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Do you know how much your machine is worth?

15 March 2017

This does seem an like obvious question, and one which most companies can answer as machine tools are large capital assets. But let's look at the reality...

The reality is that if the machine isn’t producing it’s worth less than nothing as it’s probably costing production, putting back deliveries, disappointing customers, maybe even losing customers.

Again that’s obvious, if any machine isn’t maintained then it runs the risk of failure, so most companies carry out maintenance procedures to ensure that their machines are reliable.

However one of the most crucial parts of a CNC machine is the control and drive system itself, this tends to be forgotten or even ignored as a potential cause of failure, especially in an older machine. No one can look into a crystal ball and say that in a complex electronic system something is going to fail, the key is to be ready in case it does. Like in many IT departments they have a disaster recovery plan, this is also needed for any complex CNC machine tool.

One of the key components forgotten is simply the battery, many control systems have batteries to maintain RAM (Random Access Memory), it is here that the part programs and cycles are stored, also in some cases the PLC program, special HMI etc. If the battery fails and memory loss occurs then the control system/machine is effectively dead.

So the questions to ask yourself:

1. Does my control system have a battery?
2. Where is it?
3. When was it last changed?
4. Do we know how to change it?
5. Do you know when it should be changed?

In the event that the control system does lose its memory, for instance if the battery fails (don’t forget that all types of memory can fail not only RAM, i.e. a hard drive), have you got a full machine data backup? The data in the backup is not the property of the CNC manufacturer, it was defined by the machine builder, it’s the responsibility of the machine builder to supply it and of the end user to have this available.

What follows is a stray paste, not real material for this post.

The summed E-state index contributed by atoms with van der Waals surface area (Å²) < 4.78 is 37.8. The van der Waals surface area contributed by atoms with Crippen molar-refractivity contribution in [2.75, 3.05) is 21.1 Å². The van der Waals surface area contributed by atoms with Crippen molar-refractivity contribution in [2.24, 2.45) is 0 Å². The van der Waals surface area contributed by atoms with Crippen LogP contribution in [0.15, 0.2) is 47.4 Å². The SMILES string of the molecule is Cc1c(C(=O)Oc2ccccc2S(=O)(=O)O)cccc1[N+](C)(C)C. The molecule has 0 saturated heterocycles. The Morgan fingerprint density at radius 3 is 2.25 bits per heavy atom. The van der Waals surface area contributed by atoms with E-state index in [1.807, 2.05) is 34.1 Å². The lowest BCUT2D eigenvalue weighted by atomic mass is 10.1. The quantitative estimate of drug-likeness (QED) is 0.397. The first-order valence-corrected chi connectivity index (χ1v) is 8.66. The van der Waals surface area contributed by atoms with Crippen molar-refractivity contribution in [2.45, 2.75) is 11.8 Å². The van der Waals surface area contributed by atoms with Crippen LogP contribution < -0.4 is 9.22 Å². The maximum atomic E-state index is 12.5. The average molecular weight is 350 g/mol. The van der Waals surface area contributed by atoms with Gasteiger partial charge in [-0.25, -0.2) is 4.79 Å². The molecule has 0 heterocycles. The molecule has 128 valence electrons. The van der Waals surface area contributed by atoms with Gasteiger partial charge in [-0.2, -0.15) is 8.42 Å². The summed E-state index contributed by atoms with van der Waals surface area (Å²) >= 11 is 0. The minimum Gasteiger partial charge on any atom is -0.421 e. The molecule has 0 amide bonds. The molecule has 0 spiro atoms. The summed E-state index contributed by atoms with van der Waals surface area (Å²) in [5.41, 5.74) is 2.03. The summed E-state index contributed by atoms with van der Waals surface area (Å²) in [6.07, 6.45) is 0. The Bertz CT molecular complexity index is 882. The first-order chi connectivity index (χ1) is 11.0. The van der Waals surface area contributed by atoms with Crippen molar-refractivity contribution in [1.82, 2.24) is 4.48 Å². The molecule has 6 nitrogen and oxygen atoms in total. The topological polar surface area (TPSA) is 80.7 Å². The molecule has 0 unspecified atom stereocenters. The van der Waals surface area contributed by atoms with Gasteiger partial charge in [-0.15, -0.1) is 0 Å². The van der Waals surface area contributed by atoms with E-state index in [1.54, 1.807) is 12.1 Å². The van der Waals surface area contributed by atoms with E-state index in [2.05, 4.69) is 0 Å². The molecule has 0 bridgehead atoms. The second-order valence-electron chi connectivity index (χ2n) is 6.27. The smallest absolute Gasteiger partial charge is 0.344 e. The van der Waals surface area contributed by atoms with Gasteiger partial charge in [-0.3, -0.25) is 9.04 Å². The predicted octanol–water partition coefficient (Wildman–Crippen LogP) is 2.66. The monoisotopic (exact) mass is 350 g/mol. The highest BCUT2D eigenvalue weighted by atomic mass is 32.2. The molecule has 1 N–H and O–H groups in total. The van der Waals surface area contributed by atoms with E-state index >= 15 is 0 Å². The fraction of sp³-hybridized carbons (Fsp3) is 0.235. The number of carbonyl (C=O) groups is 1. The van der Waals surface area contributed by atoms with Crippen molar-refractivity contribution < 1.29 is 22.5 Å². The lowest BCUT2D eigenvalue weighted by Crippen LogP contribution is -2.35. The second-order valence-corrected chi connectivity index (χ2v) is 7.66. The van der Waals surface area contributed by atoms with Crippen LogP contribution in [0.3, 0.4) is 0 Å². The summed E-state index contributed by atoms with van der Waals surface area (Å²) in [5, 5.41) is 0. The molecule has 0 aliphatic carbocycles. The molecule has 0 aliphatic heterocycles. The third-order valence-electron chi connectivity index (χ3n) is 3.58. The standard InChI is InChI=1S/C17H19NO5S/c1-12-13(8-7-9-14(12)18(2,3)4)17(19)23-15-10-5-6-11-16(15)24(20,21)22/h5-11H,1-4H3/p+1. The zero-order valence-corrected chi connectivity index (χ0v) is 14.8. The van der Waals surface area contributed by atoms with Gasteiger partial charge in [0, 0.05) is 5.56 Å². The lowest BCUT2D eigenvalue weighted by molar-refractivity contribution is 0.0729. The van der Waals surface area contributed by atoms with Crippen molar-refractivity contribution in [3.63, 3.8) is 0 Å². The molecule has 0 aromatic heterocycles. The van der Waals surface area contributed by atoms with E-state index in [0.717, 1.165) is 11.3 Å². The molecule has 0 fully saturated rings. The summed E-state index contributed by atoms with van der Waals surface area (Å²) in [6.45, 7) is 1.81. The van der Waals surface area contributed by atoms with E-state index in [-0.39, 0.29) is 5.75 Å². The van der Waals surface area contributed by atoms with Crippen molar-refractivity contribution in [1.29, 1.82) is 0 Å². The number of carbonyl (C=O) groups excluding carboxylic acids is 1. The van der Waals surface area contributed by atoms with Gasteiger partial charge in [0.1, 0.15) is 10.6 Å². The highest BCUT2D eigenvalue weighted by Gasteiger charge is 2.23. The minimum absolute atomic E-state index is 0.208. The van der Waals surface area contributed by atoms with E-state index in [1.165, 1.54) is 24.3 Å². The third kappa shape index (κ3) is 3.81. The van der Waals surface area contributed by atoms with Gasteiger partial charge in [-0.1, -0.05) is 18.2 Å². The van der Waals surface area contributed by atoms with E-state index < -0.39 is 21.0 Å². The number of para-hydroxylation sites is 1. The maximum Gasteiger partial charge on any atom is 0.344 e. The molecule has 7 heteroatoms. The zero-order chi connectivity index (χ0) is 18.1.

So the questions to ask yourselves:

1. Have we got a backup? 
a. Part programs
b. PLC
c. Special cycles
d. Machine parameter file.
2. Where is the backup stored?
3. When was a backup last taken, i.e. is it up to date?
4. Do we know how to load it?

Also bear in mind that the majority of Servo and Spindle drives have parameters which need to be backed up in case of failure, this is vital as most OEM’s customise the drive parameters specifically to a machine type.

1. Do you have backups for all your drives?
2. Do you know how to load them?

If you cannot answer all the questions then your machine, and therefore your production is vulnerable.

Another thing to consider is that if you do not have backups and the machine manufacturer no longer exists, or does not have the original backup stored, then in the event of memory loss, your machine is probably scrap, “an Expensive Anchor” .

Your machine is worth a lot of money, it may be worth contacting either the manufacturer of your machine to obtain the original backup which will have been taken at the date of manufacture or their last service visit.

NUM treat this subject seriously, and have tools that allow you to create your own backups. On the newer CNC’s, NUM can activate an option that allows an automatic backup tool as part of the HMI which takes copies at regular intervals.

Alternatively, book a NUM UK Service Engineer to visit, change the batteries, and do a full data backup of the NUM CNC and Drives. Also if your machine has a Windows based PC as the HMI, NUM will also take an image of that. Then supply them to you to hold in a secure location on site, also with your permission, NUM will store it on its file servers, thus giving you added protection of an offline storage facility.

Contact: David Ward
Email:
service.uk@num.com
Tel: 024 76 301 259
Web:
www.num.com


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